Dorothy Freeman, a fan of environmental writer Rachel Carson, was also her best friend. The correspondence between them charts the growth of their long affection; it also offers much detail about Carson's concerns as a writer and scientific reporter, to say nothing of her misgivings about being anointed as one of the environmental movement's chief intellectual leaders. The letters are full of talk about birds, books, and the changing seasons. Fans of Carson--and of the forgotten art of correspondence--are sure to enjoy Always, Rachel
From Publishers Weekly
Rachel Carson (1907-1964), author of The Silent Spring, has been celebrated as the pioneer of the modern environmental movement. Although she wrote no autobiography, she did leave letters, and those she exchanged?sometimes daily?with Dorothy Freeman, some 750 of which are collected here, are perhaps more satisfying than an account of her own life. In 1953, Carson became Freeman's summer neighbor on Southport Island, Me. The two discovered a shared love for the natural world?their descriptions of the arrival of spring or the song of a hermit thrush are lyrical?but their friendship quickly blossomed, as each realized she had found in the other a kindred spirit. To read this collection is like eavesdropping on an extended conversation that mixes the mundane events of the two women's family lives with details of Carson's research and writing and, later, her breast cancer. Readers will inevitably wonder about the nature of the women's relationship; editor Martha Freeman, Dorothy's granddaughter, believes that the correspondents' initial caution regarding the frankly romantic tone of their letters led them to destroy some. Whether the relationship was sexual, theirs was a deeply loving friendship, and reading their letters leaves a sense of wonder that they felt so free to give themselves this gift. "Never forget, dear one, how deeply I have loved you all these years," Carson wrote less than a year before her death. And if, as Carson believed, "immortality through memory is real," few who read these letters will forget these remarkable women and their even more remarkable bond. Photos. 25,000 first printing.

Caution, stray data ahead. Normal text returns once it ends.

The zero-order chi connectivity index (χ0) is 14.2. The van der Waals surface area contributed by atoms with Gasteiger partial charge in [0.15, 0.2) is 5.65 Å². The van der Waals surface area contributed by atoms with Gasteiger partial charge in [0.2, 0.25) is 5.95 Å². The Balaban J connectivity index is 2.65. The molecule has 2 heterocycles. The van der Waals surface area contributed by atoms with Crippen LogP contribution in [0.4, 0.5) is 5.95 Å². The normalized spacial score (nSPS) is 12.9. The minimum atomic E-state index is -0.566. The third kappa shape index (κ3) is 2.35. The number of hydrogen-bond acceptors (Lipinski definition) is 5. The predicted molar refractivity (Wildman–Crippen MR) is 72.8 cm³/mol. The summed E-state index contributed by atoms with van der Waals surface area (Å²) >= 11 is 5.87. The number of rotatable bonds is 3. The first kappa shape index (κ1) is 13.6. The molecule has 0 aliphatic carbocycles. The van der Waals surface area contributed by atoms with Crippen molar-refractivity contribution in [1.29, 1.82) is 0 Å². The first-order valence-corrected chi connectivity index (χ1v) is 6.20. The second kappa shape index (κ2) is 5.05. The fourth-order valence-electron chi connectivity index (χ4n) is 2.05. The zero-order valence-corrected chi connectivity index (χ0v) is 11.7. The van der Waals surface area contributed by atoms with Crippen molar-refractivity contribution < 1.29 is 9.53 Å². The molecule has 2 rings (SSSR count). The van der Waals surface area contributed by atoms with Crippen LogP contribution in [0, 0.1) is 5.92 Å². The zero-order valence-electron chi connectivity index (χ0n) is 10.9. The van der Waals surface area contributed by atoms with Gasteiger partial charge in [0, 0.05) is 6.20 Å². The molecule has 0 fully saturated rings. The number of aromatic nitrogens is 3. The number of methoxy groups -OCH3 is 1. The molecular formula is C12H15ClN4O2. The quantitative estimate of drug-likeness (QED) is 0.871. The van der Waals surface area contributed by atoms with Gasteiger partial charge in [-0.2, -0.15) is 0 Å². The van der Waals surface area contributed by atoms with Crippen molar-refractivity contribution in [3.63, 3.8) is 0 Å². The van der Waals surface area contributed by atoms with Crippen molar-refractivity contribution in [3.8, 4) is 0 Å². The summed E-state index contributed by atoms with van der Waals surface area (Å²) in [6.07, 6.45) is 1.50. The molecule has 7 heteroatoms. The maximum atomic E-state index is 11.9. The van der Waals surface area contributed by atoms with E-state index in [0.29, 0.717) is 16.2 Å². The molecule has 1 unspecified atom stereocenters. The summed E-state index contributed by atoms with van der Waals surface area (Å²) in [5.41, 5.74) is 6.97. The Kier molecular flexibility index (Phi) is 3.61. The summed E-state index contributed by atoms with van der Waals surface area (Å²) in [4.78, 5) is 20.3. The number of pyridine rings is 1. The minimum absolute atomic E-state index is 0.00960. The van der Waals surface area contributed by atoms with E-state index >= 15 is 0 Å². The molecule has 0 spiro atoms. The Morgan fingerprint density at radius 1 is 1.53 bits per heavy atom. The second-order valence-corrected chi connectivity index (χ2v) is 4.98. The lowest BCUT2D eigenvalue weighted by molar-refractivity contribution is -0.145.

Copyright 1995 Reed Business Information, Inc.
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